In those days, Britain was in the forefront of those resisting change, in fighting to preserve the barriers.

Some in Britain still see it that way, but they are getting fewer and fewer. 

Above all, it means a positive attitude of mind: a decision to go all out to make a success of the single market.

The foregoing words were uttered by none other than Tory hero, Margaret Thatcher, in 1988. Link <here>.

Many Irish people, not without good reason, were not fans of Thatcher. But whatever about her attitude to Ireland, in relation to mainland Europe, and to trade, it is instructive to compare her with today’s Tories. There are two major differences:

  1. Thatcher was a hard worker. She read the briefing papers; she put in the hours. Today’s Tories are a pack of lazy bastards who never do any work.
  2. Thatcher was intelligent, and rational. Culturally, she was no Europhile, but she knew a good business opportunity when she saw it. As far as she was concerned, the single market was mere common sense.

Recently, a senior English Tory, Tobias Ellwood, dared to revive Thatcher’s ideas by floating the rational idea that, whatever about Britain leaving the actual EU, re-joining the single market would not offend against the Brexit doctrine, but would make a lot of economic sense.

He argued that exports to Europe had shrunk by £20bn, with fishers and farmers facing particular hardship, and the issue of the Brexit protocol remained unresolved. “All these challenges would disappear if we dare to advance our Brexit model by rejoining the EU single market (the Norway model),” he wrote.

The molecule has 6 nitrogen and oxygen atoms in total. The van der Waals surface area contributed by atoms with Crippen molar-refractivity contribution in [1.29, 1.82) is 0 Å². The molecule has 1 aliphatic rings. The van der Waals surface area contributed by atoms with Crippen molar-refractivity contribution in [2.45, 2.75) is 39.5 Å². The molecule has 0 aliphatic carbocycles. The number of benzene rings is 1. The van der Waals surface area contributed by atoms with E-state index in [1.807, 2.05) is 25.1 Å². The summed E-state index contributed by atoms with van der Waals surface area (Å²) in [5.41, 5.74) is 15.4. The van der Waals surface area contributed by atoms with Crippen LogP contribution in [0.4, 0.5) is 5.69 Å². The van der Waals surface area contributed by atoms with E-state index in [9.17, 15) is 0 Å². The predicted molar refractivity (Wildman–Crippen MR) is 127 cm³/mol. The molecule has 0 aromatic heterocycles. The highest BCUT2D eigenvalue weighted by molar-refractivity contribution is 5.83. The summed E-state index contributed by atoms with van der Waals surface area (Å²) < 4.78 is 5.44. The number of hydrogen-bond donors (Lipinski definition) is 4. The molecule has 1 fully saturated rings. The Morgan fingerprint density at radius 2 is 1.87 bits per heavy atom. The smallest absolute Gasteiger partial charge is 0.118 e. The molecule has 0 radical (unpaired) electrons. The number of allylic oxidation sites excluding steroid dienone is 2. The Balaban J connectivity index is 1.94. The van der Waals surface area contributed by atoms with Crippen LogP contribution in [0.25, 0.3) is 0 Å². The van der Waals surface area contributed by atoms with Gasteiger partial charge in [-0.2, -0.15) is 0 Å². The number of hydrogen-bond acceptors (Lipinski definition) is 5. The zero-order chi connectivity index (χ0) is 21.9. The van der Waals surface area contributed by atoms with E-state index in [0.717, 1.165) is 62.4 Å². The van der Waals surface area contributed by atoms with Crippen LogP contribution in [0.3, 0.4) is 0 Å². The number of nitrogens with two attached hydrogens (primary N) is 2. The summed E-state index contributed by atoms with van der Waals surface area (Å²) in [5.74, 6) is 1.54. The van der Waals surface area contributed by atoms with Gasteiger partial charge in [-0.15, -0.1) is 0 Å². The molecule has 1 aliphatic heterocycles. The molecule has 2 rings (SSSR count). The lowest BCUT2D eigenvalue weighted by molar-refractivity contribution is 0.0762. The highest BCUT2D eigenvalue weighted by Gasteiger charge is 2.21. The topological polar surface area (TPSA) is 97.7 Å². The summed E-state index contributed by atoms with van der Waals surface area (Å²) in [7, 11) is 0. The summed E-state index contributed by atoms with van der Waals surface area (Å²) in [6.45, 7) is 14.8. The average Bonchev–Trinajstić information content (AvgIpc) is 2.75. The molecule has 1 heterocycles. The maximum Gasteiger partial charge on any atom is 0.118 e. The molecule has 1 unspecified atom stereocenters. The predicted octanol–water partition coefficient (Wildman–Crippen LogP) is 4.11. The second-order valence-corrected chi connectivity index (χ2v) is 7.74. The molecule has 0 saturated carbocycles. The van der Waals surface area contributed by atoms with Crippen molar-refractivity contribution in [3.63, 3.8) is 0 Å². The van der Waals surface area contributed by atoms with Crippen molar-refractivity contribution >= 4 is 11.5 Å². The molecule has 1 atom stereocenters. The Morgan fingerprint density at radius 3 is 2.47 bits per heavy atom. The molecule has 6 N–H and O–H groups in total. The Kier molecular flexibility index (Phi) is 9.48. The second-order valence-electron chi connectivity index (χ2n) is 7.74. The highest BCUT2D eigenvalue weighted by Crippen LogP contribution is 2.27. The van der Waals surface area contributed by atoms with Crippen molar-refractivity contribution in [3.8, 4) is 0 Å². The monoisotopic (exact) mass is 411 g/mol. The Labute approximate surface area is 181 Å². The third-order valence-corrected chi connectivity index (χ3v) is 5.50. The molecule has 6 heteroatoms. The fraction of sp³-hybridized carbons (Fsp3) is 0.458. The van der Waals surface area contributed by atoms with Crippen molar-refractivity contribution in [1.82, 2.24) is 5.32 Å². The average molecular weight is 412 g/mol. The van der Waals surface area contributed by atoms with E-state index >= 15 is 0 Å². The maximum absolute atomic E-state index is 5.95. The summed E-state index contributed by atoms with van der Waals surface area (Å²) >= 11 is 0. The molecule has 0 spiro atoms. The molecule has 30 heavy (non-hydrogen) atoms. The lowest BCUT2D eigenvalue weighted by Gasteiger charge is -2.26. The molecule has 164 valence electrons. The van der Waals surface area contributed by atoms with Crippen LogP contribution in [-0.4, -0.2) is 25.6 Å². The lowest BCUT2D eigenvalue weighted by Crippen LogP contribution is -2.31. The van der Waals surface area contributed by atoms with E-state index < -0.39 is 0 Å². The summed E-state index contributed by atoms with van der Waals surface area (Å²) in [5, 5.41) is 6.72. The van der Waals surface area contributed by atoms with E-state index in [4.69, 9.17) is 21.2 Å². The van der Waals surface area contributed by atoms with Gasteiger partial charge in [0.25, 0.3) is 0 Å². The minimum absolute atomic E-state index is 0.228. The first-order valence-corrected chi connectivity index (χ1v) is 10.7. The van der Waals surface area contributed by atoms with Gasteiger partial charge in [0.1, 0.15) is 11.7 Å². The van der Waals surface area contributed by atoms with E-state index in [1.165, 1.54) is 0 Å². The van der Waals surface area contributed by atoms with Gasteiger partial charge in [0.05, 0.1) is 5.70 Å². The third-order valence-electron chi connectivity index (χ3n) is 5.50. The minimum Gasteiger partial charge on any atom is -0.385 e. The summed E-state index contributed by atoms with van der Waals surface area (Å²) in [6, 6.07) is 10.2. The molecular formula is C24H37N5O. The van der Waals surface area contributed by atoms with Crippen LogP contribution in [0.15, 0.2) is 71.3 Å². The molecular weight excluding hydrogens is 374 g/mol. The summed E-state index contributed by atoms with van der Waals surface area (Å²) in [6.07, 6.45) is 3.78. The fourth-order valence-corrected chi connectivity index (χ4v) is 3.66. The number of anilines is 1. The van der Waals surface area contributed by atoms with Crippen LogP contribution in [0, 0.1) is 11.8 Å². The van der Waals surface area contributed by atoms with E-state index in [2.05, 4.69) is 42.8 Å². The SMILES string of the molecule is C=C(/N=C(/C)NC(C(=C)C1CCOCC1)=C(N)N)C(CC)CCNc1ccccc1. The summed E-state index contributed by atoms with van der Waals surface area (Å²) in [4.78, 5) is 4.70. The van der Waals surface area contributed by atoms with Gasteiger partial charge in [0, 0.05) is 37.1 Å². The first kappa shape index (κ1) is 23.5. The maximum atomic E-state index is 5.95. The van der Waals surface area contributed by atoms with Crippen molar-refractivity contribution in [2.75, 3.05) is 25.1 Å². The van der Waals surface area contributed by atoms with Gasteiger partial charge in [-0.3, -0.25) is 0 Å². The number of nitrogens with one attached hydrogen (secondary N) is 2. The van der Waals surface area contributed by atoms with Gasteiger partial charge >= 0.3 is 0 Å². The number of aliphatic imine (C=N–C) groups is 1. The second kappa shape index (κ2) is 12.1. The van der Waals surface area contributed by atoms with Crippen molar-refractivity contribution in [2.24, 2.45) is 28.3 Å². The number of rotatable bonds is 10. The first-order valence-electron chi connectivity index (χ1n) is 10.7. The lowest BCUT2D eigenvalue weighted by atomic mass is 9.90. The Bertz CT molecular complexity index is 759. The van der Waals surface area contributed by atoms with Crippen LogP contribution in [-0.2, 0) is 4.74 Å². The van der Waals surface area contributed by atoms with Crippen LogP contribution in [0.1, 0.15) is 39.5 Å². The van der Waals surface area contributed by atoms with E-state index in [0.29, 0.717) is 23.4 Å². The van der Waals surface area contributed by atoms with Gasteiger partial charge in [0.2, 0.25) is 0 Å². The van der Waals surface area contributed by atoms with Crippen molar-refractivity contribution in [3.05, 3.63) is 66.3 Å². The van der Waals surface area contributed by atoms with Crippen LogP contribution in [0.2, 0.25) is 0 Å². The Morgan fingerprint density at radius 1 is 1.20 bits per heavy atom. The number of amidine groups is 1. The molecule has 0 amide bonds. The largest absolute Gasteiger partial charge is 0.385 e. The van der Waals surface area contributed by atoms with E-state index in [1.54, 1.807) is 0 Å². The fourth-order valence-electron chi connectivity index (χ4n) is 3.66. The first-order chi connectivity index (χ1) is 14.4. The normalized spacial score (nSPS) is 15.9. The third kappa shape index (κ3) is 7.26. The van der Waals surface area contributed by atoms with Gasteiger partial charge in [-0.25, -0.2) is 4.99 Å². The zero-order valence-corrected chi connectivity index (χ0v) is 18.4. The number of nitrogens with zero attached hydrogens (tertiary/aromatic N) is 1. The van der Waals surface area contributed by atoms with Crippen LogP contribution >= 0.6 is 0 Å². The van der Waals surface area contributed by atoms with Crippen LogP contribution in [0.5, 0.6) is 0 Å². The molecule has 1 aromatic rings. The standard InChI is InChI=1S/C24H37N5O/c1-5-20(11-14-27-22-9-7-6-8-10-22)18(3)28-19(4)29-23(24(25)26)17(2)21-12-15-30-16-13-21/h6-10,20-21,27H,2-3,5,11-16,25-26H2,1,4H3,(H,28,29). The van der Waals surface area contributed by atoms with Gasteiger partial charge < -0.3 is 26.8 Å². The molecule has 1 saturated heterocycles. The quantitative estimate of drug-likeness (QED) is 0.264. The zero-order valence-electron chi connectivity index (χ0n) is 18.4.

Predictably, he’s been excoriated.

One expects that pigshit-mob-pitchforks response to reason nowadays, of course, but let’s not forget that, viewed even in the context of the last few decades, the abuse being heaped upon Mr. Ellwood is unusual.

Britain is, or claims to be, a mercantile country. It beggars belief that a proposal merely to have more free trade with its neighbours should trigger so much rage and spittle.

It’s a far cry from what Lord Palmerston once remarked:

Therefore I say that it is a narrow policy to suppose that this country or that is to be marked out as the eternal ally or the perpetual enemy of England. We have no eternal allies, and we have no perpetual enemies. Our interests are eternal and perpetual, and those interests it is our duty to follow.”

That’s sound advice. It’s advice that any country, or any business person, or any person, should take to heart. The tiresome, hyperbolic perma-outrage which fuels Brexit is of course dumb bullshit, but it is also a negation of the wisdom in Lord Palmerston’s remark.